The work of a curious fellow
There is always and angle isn't there...

In our discussion of numbers, functions and graphs , we spoke of a function as a rule relating an input set of numbers to an output set. If you need to review the concept you may jump to the link above. Now, in particular, we will look at some specific functions that arise from the study of the relationship between lines and angles known as trigonometry.

Rather than attempting a general treatment of the topic, we will focus our attention on just three of the several trigonometric functions. These functions are named the sine function, the cosine function and the tangent function. To get at the definition of the functions we have to begin by defining some more fundamental terms.

A triangle is a three sided figure formed by the intersection of three non-parallel straight lines, like this.
If one of the angles in the triangle is a right angle (an angle of 90 degrees) like this,
Right Triangle
the triangle is called a right triangle. The relationships among the sides and angles of a right triangle is the basis for the sine and cosine functions.

Let's label the parts of the right triangle. The side opposite the right angle is called the hypotenuse. (Don't ask why.) We will call one of the acute (less than 90 degree) angles "A" and the other "B". The side opposite "A" will be labeled "a" and that opposite "B", "b". Like this.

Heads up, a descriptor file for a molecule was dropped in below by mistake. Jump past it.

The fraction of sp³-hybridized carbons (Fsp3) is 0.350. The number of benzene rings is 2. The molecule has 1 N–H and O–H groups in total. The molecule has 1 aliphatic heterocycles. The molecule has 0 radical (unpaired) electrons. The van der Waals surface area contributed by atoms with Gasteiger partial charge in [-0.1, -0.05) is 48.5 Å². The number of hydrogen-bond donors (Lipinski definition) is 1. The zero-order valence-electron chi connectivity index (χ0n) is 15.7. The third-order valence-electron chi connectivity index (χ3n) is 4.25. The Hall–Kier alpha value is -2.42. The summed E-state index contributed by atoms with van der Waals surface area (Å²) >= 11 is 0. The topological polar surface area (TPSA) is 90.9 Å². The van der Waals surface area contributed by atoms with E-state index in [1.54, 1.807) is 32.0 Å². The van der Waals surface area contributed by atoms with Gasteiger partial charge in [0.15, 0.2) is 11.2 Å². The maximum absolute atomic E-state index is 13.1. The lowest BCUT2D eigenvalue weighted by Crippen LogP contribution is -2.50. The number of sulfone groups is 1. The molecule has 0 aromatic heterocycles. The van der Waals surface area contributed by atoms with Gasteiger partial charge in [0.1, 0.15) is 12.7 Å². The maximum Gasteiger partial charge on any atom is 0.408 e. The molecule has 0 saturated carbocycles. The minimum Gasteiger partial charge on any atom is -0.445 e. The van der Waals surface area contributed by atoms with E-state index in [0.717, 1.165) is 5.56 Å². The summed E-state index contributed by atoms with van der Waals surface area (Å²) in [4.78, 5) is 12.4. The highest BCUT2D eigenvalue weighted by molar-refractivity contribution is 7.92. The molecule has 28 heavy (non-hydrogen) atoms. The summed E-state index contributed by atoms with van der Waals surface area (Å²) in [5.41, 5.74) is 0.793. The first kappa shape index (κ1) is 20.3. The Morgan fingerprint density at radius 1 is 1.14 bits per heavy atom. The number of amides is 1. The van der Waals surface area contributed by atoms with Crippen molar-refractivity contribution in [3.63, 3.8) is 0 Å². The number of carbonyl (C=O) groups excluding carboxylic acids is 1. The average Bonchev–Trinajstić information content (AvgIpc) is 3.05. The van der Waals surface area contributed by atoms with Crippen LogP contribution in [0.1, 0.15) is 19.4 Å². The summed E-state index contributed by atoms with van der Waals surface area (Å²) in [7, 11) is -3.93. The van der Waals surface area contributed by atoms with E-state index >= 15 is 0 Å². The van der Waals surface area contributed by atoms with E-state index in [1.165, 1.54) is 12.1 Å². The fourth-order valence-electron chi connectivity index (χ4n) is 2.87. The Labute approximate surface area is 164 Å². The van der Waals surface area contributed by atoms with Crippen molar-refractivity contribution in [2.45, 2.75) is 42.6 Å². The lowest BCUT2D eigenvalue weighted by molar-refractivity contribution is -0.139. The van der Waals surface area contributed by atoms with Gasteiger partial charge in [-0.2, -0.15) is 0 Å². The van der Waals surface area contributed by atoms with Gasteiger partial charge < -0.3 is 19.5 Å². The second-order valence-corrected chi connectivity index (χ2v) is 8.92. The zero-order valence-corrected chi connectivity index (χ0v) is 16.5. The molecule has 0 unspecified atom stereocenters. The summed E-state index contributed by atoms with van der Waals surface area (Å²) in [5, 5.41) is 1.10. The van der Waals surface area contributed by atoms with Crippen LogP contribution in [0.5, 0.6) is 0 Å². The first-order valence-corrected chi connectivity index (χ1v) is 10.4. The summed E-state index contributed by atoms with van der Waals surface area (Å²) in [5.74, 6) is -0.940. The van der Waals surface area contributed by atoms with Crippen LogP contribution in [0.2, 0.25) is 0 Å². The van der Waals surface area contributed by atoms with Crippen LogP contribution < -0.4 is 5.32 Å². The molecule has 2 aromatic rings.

Labeled Triangle

Now we have the elements needed to define the functions. The sine of the angle "A", written as sin(A), is the fraction "a" divided by the hypotenuse.


The cosine of the angle "A", written as cos(A), is the fraction "b" divided by the hypotenuse.

The tangent of the angle "A", written as tan(A), is the fraction "a" divided by "b".

Since "a" is the side of the triangle opposite to the angle "A", the sine is sometimes thought of as opposite over hypotenuse. The cosine in similar terms is adjacent over hypotenuse and the tangent is opposite over adjacent. As an exercise, define for yourself the sine, cosine and tangent of the angle "B".